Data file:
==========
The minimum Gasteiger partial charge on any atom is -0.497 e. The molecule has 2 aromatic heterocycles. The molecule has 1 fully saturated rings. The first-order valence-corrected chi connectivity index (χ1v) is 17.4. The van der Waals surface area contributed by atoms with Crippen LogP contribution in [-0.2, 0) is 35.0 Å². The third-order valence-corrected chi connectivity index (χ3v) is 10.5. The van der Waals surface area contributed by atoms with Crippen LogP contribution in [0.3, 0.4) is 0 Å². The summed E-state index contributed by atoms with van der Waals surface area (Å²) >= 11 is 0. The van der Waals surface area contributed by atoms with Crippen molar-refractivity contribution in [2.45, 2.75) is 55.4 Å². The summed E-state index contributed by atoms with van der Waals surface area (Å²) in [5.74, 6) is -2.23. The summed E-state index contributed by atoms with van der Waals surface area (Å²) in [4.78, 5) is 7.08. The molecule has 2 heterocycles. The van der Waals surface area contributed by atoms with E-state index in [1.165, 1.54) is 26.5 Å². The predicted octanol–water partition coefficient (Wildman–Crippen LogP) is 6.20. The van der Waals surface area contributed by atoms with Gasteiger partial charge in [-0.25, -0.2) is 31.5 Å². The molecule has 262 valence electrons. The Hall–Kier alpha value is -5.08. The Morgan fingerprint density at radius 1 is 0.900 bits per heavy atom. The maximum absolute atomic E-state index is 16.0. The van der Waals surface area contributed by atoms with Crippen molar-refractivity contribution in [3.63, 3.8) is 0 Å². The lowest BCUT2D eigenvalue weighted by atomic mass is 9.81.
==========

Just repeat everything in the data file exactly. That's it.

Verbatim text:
The minimum Gasteiger partial charge on any atom is -0.497 e. The molecule has 2 aromatic heterocycles. The molecule has 1 fully saturated rings. The first-order valence-corrected chi connectivity index (χ1v) is 17.4. The van der Waals surface area contributed by atoms with Crippen LogP contribution in [-0.2, 0) is 35.0 Å². The third-order valence-corrected chi connectivity index (χ3v) is 10.5. The van der Waals surface area contributed by atoms with Crippen LogP contribution in [0.3, 0.4) is 0 Å². The summed E-state index contributed by atoms with van der Waals surface area (Å²) >= 11 is 0. The van der Waals surface area contributed by atoms with Crippen molar-refractivity contribution in [2.45, 2.75) is 55.4 Å². The summed E-state index contributed by atoms with van der Waals surface area (Å²) in [5.74, 6) is -2.23. The summed E-state index contributed by atoms with van der Waals surface area (Å²) in [4.78, 5) is 7.08. The molecule has 2 heterocycles. The van der Waals surface area contributed by atoms with E-state index in [1.165, 1.54) is 26.5 Å². The predicted octanol–water partition coefficient (Wildman–Crippen LogP) is 6.20. The van der Waals surface area contributed by atoms with Gasteiger partial charge in [-0.25, -0.2) is 31.5 Å². The molecule has 262 valence electrons. The Hall–Kier alpha value is -5.08. The Morgan fingerprint density at radius 1 is 0.900 bits per heavy atom. The maximum absolute atomic E-state index is 16.0. The van der Waals surface area contributed by atoms with Crippen molar-refractivity contribution in [3.63, 3.8) is 0 Å². The lowest BCUT2D eigenvalue weighted by atomic mass is 9.81.